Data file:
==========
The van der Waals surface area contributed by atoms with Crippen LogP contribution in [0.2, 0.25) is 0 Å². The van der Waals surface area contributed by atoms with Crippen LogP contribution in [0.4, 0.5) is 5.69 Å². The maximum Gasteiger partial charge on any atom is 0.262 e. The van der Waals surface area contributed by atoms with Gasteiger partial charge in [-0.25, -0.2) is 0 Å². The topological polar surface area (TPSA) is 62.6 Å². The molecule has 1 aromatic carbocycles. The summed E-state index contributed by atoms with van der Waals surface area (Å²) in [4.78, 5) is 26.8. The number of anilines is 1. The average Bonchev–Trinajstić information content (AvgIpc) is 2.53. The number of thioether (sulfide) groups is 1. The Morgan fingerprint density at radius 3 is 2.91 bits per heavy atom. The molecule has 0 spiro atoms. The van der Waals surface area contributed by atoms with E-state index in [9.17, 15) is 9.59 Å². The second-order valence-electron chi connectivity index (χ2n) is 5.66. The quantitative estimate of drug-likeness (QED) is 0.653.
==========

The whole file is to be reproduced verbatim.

The van der Waals surface area contributed by atoms with Crippen LogP contribution in [0.2, 0.25) is 0 Å². The van der Waals surface area contributed by atoms with Crippen LogP contribution in [0.4, 0.5) is 5.69 Å². The maximum Gasteiger partial charge on any atom is 0.262 e. The van der Waals surface area contributed by atoms with Gasteiger partial charge in [-0.25, -0.2) is 0 Å². The topological polar surface area (TPSA) is 62.6 Å². The molecule has 1 aromatic carbocycles. The summed E-state index contributed by atoms with van der Waals surface area (Å²) in [4.78, 5) is 26.8. The number of anilines is 1. The average Bonchev–Trinajstić information content (AvgIpc) is 2.53. The number of thioether (sulfide) groups is 1. The Morgan fingerprint density at radius 3 is 2.91 bits per heavy atom. The molecule has 0 spiro atoms. The van der Waals surface area contributed by atoms with E-state index in [9.17, 15) is 9.59 Å². The second-order valence-electron chi connectivity index (χ2n) is 5.66. The quantitative estimate of drug-likeness (QED) is 0.653.